Wednesday, April 01, 2009

Printing with Clay on Prototype Machines

From Ceramics Monthly comes a recipe for 3D printing ceramics clay and description of development of process.

In the Solheim Rapid Manufacturing Laboratory (located in the Mechanical Engineering Building at the University of Washington in Seattle), our research focuses on new and improved methods to describe complex shapes in a way that a computer can “understand” and to fabricate those shapes in ways that the computer can control (a.k.a., rapid prototyping).
The actual build process goes as follows. The 3DP system’s software slices the object into layers ranging from 0.003 inches to 0.013 inches thick. A layer of powder matching the thickness of the digital layer (in our case 0.005 inches) is spread onto a build platform, or print bed. An ink-jet printing system deposits binder into the powder layer corresponding to the image of the current layer. The print bed is lowered, another layer of powder is spread, another slice is printed, and the system continues until all layers are processed. When the 3D print is finished, our object composed of bound powder is supported in a bed of unbound powder. We now remove the unbound powder to reveal our finished object by a combination of manual brushing, vacuum removal and compressed air (see p. 38). At times, one feels a bit like an archeologist at a dig site—and often with just as much excitement.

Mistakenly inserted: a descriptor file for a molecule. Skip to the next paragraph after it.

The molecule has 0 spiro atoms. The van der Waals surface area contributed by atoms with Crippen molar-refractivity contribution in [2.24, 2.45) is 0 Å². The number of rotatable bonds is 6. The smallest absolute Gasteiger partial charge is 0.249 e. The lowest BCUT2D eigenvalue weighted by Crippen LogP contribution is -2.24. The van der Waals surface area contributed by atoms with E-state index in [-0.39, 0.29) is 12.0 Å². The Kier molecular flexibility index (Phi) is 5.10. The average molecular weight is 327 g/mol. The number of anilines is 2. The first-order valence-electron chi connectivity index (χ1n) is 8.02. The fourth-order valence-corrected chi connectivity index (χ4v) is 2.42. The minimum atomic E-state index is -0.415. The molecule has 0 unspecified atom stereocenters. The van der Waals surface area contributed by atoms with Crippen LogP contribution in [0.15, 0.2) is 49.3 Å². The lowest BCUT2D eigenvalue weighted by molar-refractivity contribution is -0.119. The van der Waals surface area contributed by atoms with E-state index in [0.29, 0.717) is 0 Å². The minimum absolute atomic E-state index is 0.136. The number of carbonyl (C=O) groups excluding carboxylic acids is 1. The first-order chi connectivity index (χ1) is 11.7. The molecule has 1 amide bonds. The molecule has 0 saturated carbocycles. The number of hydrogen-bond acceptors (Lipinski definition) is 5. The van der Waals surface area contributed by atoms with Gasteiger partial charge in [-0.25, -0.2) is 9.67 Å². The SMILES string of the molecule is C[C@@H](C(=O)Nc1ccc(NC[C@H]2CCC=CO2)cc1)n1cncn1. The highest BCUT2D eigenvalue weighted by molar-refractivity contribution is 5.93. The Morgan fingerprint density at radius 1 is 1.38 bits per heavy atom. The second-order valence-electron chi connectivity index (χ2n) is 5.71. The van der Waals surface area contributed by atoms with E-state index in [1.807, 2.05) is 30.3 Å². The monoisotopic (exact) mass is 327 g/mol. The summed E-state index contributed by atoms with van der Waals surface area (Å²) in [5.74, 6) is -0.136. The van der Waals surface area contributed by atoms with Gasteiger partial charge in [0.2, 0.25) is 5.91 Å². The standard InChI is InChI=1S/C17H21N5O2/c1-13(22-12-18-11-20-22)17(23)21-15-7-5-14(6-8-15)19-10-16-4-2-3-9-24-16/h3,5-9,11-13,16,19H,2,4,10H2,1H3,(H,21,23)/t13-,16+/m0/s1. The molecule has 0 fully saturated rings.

After an object is removed from the bed and de-powdered, one of a variety of post-processing techniques may be employed to “finish” the object, depending on its final use. Post-processing options include wax infiltration, epoxy infiltration, CA (CyanoAcrylate) glue infiltration, elastomer infiltration, or painting. These final steps often enable the part to function as a true prototype rather than just a form-and-feel object. For our ceramic-slip parts, post-processing consisted of kiln-firing, glazing, and glaze firing.
PVA Printing Slip

Xtra-White, Redart TerraCotta or Stoneware Buff Slip . . . . . . . . . . . . . . .

62.50 %
Sugar (extra fine) . . . . . . . . 31.25
PVA (PolyVinyl Alcohol) . . . 6.25

100.00 %

MaltoDextrin Printing Slip

Xtra-White, Redart TerraCotta or Stoneware Buff Slip . . . . . . . . . . . . . . .

66.66 %
Sugar (extra fine) . . . . . . . . 16.67
MaltoDextrin . . . . . . . . . . . .

100.00 %

The PVA Printing Slip mixture produced quite acceptable results (with all slips) but the PVA is a little more costly when compared to MaltoDextrin (which is available at the grocery store under the brand name Benefiber). The MaltoDextrin Printing Slip was also stronger in greenware form.

A solution of 16–18% ethanol (by volume) in water with a bit of food coloring works nicely as a binder. The food coloring lets you see if the fluid is deposited properly, and it burns out during firing. Our ethanol-water solution is vodka based (denatured alcohol tended to clog the printhead), so don’t tell your graduate students how it’s made.

Ceramics Monthly Feature Printing with Clay on Prototype Machines